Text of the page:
So, my editor called me up on Wednesday and told me they needed the apple column by Friday this week. I said that’s ridiculous, I don’t get my apples until Saturday. He said fine and hung up.
On Saturday then, I got an email from him saying that they were hiring some woman from Ohio to take my place for the remainder of the fall. I replied with one question: “Does she know what a Cornish Gilliflower tastes like?”
He replied an hour later with this: “No, she doesn’t know what a Cornish Gilliflower tastes like. She said she’s never heard of a Cornish Gilliflower. But, she does know what a Chenango Strawberry tastes like. Do you?”
I wrote back: “Of course I know what a Chenango Strawberry tastes like, you idiot.” (I had nothing to lose since I’d pretty much already been fired.) I contemplated sending him my list of picks for the week and enumerating all of the reasons he should stick with me over the woman from Ohio, not the least of which was the fact that I make references to canonical British Literature, which almost certainly appeals to the British readers of Apple Enthusiast (70% of its readership is British). But I decided to simply hit send and see what it got me.
He replied within a half an hour. “Okay,” he said. “You’ve got the job back. But this week’s column better be good. Take care.”
So, without further ado about nothing:
I’ve heard that Shakespeare references an obscure apple variety or two in several of his plays. Or at least, they’re obscure to us these days. Ever heard of leather coats and gilliflowers? Yeah, well, neither have I. But in As You Like It and The Winter’s Tale, among others, there they are.
I suppose if I were writing a sonnet about the Cornish Gilliflower, which I had the pleasure of tasting this week, I’d rhyme it with sour. Of course, I’d prefer to rhyme it with tart, but I wouldn’t know where to start. Ha.
In all seriousness, though, I think it makes sense to start this week’s picks with the Cornish Gilliflower since it’s my favorite for this last September haul. But as I venture farther and farther toward the sour side of the apple stand, I find I’m running out of adjectives. The Lemon Apple and the Cornish Gilliflower are both a little sour, but in different ways than the Pink Pearl or the Orange Pippin or the Calville Blanc d’Hiver.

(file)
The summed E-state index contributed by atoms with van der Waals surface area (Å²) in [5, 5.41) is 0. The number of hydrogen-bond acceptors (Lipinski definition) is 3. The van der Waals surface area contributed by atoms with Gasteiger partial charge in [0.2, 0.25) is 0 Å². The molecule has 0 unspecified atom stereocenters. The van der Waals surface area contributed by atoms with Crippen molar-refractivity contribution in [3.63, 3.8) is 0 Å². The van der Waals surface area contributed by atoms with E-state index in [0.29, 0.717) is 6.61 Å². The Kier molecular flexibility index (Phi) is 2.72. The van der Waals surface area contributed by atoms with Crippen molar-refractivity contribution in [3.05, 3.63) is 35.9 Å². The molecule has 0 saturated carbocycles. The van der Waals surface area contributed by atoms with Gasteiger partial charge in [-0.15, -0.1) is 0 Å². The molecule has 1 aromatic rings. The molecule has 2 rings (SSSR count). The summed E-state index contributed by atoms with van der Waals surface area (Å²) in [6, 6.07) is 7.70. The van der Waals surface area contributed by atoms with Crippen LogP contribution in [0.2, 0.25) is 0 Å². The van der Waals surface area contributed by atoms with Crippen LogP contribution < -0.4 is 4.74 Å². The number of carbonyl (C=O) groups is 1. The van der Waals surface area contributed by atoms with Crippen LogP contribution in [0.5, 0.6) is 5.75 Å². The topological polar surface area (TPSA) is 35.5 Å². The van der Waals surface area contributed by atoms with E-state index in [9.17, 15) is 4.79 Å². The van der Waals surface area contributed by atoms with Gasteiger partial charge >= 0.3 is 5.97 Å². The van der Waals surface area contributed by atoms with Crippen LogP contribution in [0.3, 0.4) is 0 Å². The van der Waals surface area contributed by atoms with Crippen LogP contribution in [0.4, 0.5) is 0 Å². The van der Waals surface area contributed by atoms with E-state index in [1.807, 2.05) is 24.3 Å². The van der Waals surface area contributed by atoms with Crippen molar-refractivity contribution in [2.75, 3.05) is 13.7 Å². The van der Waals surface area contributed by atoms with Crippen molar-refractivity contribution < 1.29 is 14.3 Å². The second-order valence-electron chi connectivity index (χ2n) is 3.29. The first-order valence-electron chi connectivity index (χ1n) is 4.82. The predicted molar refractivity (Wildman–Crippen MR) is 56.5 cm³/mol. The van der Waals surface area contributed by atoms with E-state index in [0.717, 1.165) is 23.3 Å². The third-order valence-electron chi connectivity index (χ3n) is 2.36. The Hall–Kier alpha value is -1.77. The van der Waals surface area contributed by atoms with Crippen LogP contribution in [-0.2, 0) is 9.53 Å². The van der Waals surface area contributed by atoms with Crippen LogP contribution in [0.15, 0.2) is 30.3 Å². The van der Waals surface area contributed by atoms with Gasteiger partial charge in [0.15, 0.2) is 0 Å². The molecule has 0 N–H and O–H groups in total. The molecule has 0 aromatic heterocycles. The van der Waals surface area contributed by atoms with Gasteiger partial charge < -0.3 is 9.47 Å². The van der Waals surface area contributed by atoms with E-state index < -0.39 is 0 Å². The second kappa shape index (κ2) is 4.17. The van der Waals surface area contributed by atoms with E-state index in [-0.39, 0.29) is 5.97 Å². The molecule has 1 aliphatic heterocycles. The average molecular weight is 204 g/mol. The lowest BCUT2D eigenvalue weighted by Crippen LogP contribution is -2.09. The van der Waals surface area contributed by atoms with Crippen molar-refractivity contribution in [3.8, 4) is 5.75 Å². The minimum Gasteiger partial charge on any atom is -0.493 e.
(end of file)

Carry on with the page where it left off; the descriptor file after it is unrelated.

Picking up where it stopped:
Let me try to differentiate a little. The Lemon Apple (a new one this week) is more like the classic sour apple. For me, that’s pleasant. It’s why I like Sour Patch Kids at movies. I don’t like the fact that they stick in your teeth, but I love the sour punch you get right when you put them in your mouth and they start to dissolve.
So I’ll go ahead and say the Lemon Apple is the closest thing I’ve had to a real life equivalent of the Sour Apple candy flavor you find in various permutations. It’s quite citrus-y, too, and its flesh is even slightly yellow. So the name really makes sense.
The Cornish Gilliflower is named because it’s supposed to have a slight scent of cloves, which in French is something like gillifle. I don’t know. I didn’t get a clove scent from it, but I did get a very pleasant tart apple taste when I bit into it. Have you ever had an apple cider that makes you pucker? The Cornish Gilliflower is really the closest I’ve come to having an actual apple that tastes like apple cider. It’s quality.
The two other winners for the week were macintosh derivatives. The Jonamac and the Macoun are both superb apples. The Jonamac is quite sugary; the Macoun is basically what a macintosh should be and can be. It’s the macintosh living up to its potential. But both apples have shapes and textures quite similar to actual macs, which, by the way, are still not quite perfect — a little too stubborn, still (stubborn is a descriptor I just made up and it simply means that the texture is hard and a little resistant, like the apple doesn’t want you to bite into it yet).
If sweet’s your thing, the Chenango Strawberry is toward the end of its harvest, but they’re a nice, sweet, mild apple. Nice fragrance; some say it’s rose-like. They’re also an oddly shaped apple, kind of like a football cut in half — and then while you’re at it, cut off the very tip, too.
The losers for the week were the Blenheim Orange (probably the prettiest apple at the stand, but with a taste a lot like a Golden delicious. I just can’t forgive the Deliciouses yet. They have some nice children, but I simply cannot trust the parents.) and the Cano Red (which I may be spelling wrong. The woman at the apple stand didn’t have her apple signs up yet. That’s how early I get there!).
I’ll give both of the losers another chance, but the Blenheim is just not the apple for me, I suspect, and the Cano Red is just not an eating apple. It might be good for baking, but that’s a different column.
Hell, let’s be honest. That’s a different columnist.
Until next week . . .